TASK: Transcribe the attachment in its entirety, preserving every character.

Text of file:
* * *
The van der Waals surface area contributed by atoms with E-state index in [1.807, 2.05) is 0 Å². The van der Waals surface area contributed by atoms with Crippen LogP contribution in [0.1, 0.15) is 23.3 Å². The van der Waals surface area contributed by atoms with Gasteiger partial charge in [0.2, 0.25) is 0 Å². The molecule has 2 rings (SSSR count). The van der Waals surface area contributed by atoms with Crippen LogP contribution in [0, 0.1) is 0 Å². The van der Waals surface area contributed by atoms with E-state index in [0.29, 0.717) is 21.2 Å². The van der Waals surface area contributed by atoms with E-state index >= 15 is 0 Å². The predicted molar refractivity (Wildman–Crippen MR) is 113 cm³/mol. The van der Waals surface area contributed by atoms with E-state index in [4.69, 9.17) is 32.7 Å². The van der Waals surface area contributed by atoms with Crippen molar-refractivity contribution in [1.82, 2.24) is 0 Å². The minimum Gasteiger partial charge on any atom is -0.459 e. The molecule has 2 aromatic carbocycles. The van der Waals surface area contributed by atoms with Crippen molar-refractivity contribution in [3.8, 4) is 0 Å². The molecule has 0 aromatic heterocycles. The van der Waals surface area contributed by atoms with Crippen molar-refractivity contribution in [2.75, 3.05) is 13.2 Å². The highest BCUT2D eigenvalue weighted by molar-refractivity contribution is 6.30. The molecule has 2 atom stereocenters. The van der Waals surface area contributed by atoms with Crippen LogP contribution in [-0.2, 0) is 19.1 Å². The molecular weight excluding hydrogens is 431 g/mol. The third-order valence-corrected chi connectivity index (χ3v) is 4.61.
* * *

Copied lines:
The van der Waals surface area contributed by atoms with E-state index in [1.807, 2.05) is 0 Å². The van der Waals surface area contributed by atoms with Crippen LogP contribution in [0.1, 0.15) is 23.3 Å². The van der Waals surface area contributed by atoms with Gasteiger partial charge in [0.2, 0.25) is 0 Å². The molecule has 2 rings (SSSR count). The van der Waals surface area contributed by atoms with Crippen LogP contribution in [0, 0.1) is 0 Å². The van der Waals surface area contributed by atoms with E-state index in [0.29, 0.717) is 21.2 Å². The van der Waals surface area contributed by atoms with E-state index >= 15 is 0 Å². The predicted molar refractivity (Wildman–Crippen MR) is 113 cm³/mol. The van der Waals surface area contributed by atoms with E-state index in [4.69, 9.17) is 32.7 Å². The van der Waals surface area contributed by atoms with Crippen molar-refractivity contribution in [1.82, 2.24) is 0 Å². The minimum Gasteiger partial charge on any atom is -0.459 e. The molecule has 2 aromatic carbocycles. The van der Waals surface area contributed by atoms with Crippen molar-refractivity contribution in [3.8, 4) is 0 Å². The molecule has 0 aromatic heterocycles. The van der Waals surface area contributed by atoms with Crippen molar-refractivity contribution in [2.75, 3.05) is 13.2 Å². The highest BCUT2D eigenvalue weighted by molar-refractivity contribution is 6.30. The molecule has 2 atom stereocenters. The van der Waals surface area contributed by atoms with Crippen LogP contribution in [-0.2, 0) is 19.1 Å². The molecular weight excluding hydrogens is 431 g/mol. The third-order valence-corrected chi connectivity index (χ3v) is 4.61.